Floyd Corkins, a volunteer for the last six months at the D.C. Center for the LGBT Community, marched into the Family Research Center with a gun and serious ammunition, denounced FRC's policy positions and shot a security guard in the arm before being subdued. Another hate crime, but this time against, perhaps, the pre-eminent pro-family organization in America. CBS gave the story 20 seconds. NBC spent 17 seconds.
Imagine a volunteer for the Family Research Council marching into some gay group's headquarters with a gun, and after shouting his opposition to the homosexual agenda, opened fire and wounded a guard before being subdued. Never mind evening news. This would be breaking news! and for days there would be seemingly endless coverage of continued conservative hatred.
These networks are aiding and abetting liberal violence by refusing to identify it as liberal violence. Whether it's vandalism at Chick-fil-A or rapes in Occupy Wall Street camps, these networks simply cannot find "news" in liberal violence of any kind.
One can easily imagine how the national media elite justify their decision to spike the story. No one was killed or in danger of dying. There are dozens of shootings a day in the D.C. area; this is just one more. We have more important things to cover. Both CBS and NBC spent more than two minutes promoting team Obama's "DREAM Act" amnesty for students. NBC devoted two minutes and 45 seconds to a Chelsea Clinton story on orphaned baby elephants in Africa.
These same media outlets pounce on allegations of conservative hatred, even when there isn't a scintilla of evidence. The Oklahoma City bombing was caused by hatred from right-wing talk radio. The Aurora, Colo., killer was a member of the tea party. So, too, was the man who shot Gabby Giffords. On and on it goes; and over and over it turns out not to be true.
ABC led "World News" with the story on the FRC shooting and saluted the heroic security guard for saving the FRC from a mass shooting in their offices. They were the exception.
Our taxpayer-funded media were silent. The "PBS NewsHour" offered nothing. It did have time to announce, "About four million Bumbo baby seats are being recalled because infants can fall out of them." NPR offered no story on "All Things Considered" on Wednesday night but did find time to report on cheating at a national Scrabble tournament. NPR also skipped it on Thursday's "Morning Edition" but covered the riveting story of "inter-tribal cattle violence" in South Sudan.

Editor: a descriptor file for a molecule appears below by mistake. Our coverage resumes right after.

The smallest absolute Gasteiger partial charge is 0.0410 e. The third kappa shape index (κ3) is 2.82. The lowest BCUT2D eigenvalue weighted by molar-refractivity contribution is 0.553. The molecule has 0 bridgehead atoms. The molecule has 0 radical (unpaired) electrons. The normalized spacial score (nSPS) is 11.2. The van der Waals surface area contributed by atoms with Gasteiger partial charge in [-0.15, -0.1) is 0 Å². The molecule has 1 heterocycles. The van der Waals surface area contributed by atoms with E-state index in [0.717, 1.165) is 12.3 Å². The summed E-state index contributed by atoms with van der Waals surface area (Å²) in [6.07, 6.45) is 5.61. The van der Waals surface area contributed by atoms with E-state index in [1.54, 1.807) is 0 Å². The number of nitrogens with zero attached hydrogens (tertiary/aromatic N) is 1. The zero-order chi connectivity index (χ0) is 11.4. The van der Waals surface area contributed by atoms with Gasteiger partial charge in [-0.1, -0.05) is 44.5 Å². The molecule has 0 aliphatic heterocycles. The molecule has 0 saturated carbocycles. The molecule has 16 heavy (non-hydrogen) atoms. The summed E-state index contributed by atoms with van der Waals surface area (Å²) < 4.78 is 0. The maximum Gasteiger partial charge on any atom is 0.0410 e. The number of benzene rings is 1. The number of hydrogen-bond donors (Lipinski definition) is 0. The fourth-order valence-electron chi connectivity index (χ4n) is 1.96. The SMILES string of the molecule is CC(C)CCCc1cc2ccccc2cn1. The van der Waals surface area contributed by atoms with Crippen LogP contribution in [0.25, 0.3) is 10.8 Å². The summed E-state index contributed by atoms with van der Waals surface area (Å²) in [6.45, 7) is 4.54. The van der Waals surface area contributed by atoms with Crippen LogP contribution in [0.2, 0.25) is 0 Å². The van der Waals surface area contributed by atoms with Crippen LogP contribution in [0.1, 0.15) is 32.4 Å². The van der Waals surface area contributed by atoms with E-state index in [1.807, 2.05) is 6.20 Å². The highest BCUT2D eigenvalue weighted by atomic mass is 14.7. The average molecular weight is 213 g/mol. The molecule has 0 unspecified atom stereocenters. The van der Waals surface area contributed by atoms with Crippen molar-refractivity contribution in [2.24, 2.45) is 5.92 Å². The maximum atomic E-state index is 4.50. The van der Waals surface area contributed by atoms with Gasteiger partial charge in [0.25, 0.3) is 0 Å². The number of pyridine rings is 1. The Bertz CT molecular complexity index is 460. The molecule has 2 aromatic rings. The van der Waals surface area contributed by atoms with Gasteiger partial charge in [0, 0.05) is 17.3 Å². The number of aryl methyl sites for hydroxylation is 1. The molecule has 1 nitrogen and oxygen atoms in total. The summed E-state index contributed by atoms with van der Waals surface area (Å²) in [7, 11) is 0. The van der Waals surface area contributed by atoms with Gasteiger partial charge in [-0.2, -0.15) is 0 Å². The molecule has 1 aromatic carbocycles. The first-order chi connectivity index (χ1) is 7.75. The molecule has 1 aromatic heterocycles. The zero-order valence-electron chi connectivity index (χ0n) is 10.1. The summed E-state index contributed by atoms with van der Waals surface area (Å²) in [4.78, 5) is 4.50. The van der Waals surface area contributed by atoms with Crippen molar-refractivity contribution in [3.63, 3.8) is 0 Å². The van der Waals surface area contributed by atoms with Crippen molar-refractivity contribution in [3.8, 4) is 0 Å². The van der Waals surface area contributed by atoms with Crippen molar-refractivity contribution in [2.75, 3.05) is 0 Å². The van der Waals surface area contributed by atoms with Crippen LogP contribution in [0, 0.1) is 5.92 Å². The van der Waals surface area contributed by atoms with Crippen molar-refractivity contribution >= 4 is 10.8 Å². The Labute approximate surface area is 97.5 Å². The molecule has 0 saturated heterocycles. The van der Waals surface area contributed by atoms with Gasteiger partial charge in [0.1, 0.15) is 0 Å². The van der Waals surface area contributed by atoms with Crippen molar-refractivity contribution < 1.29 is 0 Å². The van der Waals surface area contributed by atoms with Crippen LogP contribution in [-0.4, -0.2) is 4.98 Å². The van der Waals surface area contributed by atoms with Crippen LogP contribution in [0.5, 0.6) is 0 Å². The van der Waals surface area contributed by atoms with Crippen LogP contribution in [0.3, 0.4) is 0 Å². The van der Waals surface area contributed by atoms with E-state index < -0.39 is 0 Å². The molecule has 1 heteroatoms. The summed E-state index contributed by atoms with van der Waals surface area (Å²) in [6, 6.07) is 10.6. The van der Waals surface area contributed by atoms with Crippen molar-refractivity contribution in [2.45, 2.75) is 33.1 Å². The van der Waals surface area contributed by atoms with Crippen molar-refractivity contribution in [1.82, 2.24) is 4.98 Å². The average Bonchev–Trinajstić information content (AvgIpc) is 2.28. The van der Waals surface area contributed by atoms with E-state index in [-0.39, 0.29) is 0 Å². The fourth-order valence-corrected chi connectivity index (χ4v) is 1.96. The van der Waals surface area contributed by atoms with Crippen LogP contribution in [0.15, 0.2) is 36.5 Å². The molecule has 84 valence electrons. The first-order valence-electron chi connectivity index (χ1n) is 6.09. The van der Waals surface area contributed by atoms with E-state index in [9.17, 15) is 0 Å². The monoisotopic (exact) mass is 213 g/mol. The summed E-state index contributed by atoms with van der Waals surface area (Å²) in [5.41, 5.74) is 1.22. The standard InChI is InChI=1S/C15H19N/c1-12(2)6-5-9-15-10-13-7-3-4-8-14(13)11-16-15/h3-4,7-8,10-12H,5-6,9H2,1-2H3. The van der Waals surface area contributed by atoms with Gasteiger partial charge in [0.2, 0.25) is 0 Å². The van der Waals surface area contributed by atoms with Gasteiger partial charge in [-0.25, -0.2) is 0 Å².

MSNBC's primetime lineup, starting with Chris Matthews, said nothing about the shooting at FRC -- except for Rachel Maddow, who offered a slightly longer brief than Brian Williams. This is the same network that went over the top and around the bend that someone at a tea party rally was carrying a weapon at a rally. So why can't they produce one full story on an actual shooting at a conservative office?
On Thursday morning, the network pattern continued: ABC offered another full story (adding the LGBT volunteer connection). By contrast, NBC offered a tiny anchor-read update. CBS aired nothing but did find the time for a story on the 40th anniversary of the movie "Deliverance." Burt Reynolds in make-believe is somehow more newsworthy than a left-winger aiming to massacre up an office of conservative Christians.
CNN was the most offensive of all. Brian Brown of the National Organization for Marriage was interviewed on Thursday morning's "Early Start" and protested how the Southern Poverty Law Center's "hate group" designation for several Christian conservative groups -- including FRC -- is obviously now causing real harm.
In reply, with zero sense of post-shooting decency, CNN anchor Zoraida Sambolin suggested the FRC absolutely deserved the SPLC's "hate group" label, reading from a 1999 FRC pamphlet on the National Man-Boy Love Association and gay activists. She berated Brown: "It is spewing hate, isn't it? ... So it's hate spewing hate."
Within 24 hours of a gay-left activist shooting at the FRC, the world-class jerks at CNN are still demeaning FRC and social conservatives as "hate groups" that should be drummed out of the public conversation.
L. Brent Bozell III is the president of the Media Research Center.
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